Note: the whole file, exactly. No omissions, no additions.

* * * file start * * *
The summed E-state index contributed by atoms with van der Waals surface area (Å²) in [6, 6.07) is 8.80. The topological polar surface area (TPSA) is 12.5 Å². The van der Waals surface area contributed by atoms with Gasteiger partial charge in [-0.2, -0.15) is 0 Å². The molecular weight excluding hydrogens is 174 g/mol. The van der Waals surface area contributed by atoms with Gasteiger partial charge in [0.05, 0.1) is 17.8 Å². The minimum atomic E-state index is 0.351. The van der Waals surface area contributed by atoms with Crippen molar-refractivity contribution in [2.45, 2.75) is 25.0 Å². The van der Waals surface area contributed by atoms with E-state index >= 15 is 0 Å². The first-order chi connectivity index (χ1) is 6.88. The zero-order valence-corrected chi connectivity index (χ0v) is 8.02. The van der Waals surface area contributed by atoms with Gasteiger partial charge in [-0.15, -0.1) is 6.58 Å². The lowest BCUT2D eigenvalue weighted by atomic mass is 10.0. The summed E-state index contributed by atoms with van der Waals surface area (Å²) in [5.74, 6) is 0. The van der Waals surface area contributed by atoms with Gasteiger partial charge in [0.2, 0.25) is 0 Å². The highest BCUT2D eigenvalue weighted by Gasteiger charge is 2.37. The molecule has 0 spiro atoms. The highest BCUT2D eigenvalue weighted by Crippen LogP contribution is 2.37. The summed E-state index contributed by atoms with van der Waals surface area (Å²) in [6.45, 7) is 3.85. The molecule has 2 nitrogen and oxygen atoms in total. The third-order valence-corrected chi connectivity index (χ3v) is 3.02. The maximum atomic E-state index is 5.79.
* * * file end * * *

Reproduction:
The summed E-state index contributed by atoms with van der Waals surface area (Å²) in [6, 6.07) is 8.80. The topological polar surface area (TPSA) is 12.5 Å². The van der Waals surface area contributed by atoms with Gasteiger partial charge in [-0.2, -0.15) is 0 Å². The molecular weight excluding hydrogens is 174 g/mol. The van der Waals surface area contributed by atoms with Gasteiger partial charge in [0.05, 0.1) is 17.8 Å². The minimum atomic E-state index is 0.351. The van der Waals surface area contributed by atoms with Crippen molar-refractivity contribution in [2.45, 2.75) is 25.0 Å². The van der Waals surface area contributed by atoms with E-state index >= 15 is 0 Å². The first-order chi connectivity index (χ1) is 6.88. The zero-order valence-corrected chi connectivity index (χ0v) is 8.02. The van der Waals surface area contributed by atoms with Gasteiger partial charge in [-0.15, -0.1) is 6.58 Å². The lowest BCUT2D eigenvalue weighted by atomic mass is 10.0. The summed E-state index contributed by atoms with van der Waals surface area (Å²) in [5.74, 6) is 0. The van der Waals surface area contributed by atoms with Gasteiger partial charge in [0.2, 0.25) is 0 Å². The highest BCUT2D eigenvalue weighted by Gasteiger charge is 2.37. The molecule has 0 spiro atoms. The highest BCUT2D eigenvalue weighted by Crippen LogP contribution is 2.37. The summed E-state index contributed by atoms with van der Waals surface area (Å²) in [6.45, 7) is 3.85. The molecule has 2 nitrogen and oxygen atoms in total. The third-order valence-corrected chi connectivity index (χ3v) is 3.02. The maximum atomic E-state index is 5.79.